“Rural residents are now a disenfranchised minority of Colorado,” Phillips County Administrator Randy Schafer said. “National and urban values and needs are trumping rural values and needs.”

Of about 70 people who attended the meeting in Akron, many said they were unhappy with laws passed during the legislative session earlier this year, including stricter gun laws, civil unions for gay couples and new renewable energy standards created by SB 252….

“I think the city people kind of feel like country people are just hicks. They tend to generally use us,” said Washington County farmer John Lueth. “We just don’t have that much of a voice.”

The Deseret News continues its examination of the porn industry with a look at why obscenity laws are so hard to enforce, drawing in the experience of Icelandic authorities who fail in attempts to limit porn consumption in that small country. Most newspapers wouldn’t bother with a four-part series on pornography (don’t pass up on a chance to read Ubiquitous assailant: The dangerous unasked questions surrounding pornography and Second-hand porn: the spreading circle of damage) in this age of freely available porn on teh Intrawebs, but that’s not stopping the Deseret News from pointing out the many dangers of porn. Pointing out that even in Utah it was impossible to convict someone of actually consuming porn, the Deseret News shifts the discussion to the creation of porn and associating it with bestiality and child prostitution. But let’s face it: the vast majority of pornography doesn’t cover bestiality or child prostitution, and it’s not a hot-button issue even among religious advocates. From the story:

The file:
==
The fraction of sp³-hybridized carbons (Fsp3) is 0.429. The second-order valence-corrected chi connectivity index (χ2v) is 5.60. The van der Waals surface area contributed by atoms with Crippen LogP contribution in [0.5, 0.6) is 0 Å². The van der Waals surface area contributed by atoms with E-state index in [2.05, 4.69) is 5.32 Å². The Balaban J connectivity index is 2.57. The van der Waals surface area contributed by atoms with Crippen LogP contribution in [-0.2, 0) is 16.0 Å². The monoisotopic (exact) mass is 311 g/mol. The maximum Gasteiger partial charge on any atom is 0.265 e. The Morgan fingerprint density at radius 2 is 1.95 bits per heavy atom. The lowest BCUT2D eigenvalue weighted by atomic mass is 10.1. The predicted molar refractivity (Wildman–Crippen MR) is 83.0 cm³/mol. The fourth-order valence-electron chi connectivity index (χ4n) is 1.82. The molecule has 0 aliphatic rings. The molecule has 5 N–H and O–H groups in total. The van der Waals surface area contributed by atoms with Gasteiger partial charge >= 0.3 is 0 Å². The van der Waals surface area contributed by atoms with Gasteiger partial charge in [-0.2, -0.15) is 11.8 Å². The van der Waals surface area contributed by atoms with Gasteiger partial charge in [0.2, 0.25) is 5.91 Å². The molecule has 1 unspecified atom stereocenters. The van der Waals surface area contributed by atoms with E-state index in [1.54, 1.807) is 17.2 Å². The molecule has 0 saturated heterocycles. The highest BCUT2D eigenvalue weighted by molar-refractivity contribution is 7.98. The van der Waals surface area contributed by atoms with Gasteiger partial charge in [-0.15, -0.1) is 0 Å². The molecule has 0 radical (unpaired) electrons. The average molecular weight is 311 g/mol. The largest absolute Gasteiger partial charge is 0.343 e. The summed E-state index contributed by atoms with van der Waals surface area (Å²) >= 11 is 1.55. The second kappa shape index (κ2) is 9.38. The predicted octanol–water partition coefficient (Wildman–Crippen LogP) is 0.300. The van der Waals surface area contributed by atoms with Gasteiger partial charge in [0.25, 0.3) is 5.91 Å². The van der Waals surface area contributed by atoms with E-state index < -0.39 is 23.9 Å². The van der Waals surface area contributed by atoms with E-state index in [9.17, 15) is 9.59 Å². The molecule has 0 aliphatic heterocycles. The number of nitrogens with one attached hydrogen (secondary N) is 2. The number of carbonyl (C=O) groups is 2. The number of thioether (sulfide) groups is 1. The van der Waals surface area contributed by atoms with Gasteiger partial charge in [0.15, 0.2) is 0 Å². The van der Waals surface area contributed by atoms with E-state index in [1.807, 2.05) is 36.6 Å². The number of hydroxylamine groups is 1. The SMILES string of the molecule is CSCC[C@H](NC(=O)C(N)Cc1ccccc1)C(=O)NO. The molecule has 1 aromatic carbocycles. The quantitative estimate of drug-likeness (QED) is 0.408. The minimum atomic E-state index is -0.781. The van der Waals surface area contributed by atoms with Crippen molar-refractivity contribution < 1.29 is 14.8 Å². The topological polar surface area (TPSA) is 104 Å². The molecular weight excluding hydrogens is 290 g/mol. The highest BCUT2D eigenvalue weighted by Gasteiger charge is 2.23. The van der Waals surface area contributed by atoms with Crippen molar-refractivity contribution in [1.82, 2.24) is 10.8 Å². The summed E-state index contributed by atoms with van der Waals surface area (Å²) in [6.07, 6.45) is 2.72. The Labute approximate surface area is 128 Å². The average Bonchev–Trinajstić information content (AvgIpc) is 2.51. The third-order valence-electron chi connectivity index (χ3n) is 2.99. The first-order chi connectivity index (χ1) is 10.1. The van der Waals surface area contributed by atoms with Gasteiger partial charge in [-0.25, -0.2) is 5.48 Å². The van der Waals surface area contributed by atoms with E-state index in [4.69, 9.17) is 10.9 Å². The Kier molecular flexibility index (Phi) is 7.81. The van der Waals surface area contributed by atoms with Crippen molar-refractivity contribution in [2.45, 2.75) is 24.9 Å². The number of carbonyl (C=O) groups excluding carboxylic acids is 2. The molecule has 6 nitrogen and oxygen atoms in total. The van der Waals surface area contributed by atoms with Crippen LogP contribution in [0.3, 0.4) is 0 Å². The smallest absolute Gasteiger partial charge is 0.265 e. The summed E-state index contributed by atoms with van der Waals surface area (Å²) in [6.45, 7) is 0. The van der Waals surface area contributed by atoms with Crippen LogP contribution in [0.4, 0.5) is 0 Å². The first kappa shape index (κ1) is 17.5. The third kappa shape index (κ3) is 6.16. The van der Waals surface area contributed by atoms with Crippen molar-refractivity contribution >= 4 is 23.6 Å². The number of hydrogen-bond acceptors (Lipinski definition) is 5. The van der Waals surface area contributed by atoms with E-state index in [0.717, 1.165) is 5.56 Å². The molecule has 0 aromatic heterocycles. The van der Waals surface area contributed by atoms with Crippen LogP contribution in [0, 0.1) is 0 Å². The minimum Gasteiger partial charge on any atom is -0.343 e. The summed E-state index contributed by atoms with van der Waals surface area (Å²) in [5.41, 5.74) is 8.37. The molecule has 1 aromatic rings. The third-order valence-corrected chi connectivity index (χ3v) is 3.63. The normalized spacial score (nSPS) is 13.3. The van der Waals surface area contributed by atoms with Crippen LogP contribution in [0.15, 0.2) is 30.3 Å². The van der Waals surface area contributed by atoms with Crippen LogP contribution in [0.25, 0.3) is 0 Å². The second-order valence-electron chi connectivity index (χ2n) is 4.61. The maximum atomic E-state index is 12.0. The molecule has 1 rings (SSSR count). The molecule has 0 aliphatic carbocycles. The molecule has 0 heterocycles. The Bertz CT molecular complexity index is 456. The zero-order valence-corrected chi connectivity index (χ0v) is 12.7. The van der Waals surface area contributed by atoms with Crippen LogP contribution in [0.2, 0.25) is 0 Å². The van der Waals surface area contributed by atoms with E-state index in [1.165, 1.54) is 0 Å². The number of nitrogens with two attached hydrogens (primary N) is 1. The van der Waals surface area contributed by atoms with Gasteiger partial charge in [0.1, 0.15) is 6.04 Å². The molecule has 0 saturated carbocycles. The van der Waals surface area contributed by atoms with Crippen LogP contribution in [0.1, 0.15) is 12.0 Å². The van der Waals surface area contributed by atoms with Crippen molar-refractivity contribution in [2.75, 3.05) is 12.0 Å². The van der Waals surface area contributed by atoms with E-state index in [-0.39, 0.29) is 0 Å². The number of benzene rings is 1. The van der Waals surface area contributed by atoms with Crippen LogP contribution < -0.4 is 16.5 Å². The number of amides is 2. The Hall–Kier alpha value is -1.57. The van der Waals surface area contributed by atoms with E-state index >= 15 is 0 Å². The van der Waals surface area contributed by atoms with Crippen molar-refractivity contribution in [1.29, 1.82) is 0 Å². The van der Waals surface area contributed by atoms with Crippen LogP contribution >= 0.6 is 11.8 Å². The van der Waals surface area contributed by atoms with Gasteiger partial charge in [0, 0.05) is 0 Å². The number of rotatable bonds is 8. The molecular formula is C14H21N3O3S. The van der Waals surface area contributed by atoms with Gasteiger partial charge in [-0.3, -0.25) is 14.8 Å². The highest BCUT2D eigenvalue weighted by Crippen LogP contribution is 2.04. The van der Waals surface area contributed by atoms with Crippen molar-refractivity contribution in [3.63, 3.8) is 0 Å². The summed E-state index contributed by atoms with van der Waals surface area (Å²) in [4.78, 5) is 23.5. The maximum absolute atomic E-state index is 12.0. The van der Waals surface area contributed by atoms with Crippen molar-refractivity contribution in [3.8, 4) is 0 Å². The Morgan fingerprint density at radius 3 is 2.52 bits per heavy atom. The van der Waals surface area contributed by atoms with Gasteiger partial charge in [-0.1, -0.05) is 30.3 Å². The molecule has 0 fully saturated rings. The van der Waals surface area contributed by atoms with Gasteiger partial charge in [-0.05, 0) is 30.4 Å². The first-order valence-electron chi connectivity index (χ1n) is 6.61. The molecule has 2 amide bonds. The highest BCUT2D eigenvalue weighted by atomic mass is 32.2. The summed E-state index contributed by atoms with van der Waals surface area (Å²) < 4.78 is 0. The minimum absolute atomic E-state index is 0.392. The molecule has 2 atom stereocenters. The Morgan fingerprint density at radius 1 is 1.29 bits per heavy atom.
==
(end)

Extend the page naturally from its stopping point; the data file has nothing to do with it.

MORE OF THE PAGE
And this is where the public could step in and show prosecutors there’s still a compelling interest to prosecute, says Patrick Trueman, president and CEO of Morality in Media and chief of the Child Exploitation and Obscenity Section in the Department of Justice from 1988-1993. After all, law enforcement operates off of complaints, he says.

“If you don’t like the situation, if you don’t like a porn shop in your town, contact the district attorney. Make sure their phones ring off the hook,” he says. “But the public isn’t doing that. They haven’t done that for many years.”…

“If a prosecutor wants to prosecute distributors of online porn under Miller, there’s a good chance he’ll get a conviction,” says Eugene Volokh, a professor of First Amendment law at UCLA School of Law. “But if the goal of the prosecutor is to make porn less accessible, that’s what’s not possible. One thing that we have found, is that in free countries, it’s hard to stop the spread of things that people want to consume.”

This highlights one of the big split in western politics: the vaguely libertarian live-and-let-live attitude versus the religious activist. Is porn really a big problem in the New West? Hardly.

Image from Bigstock.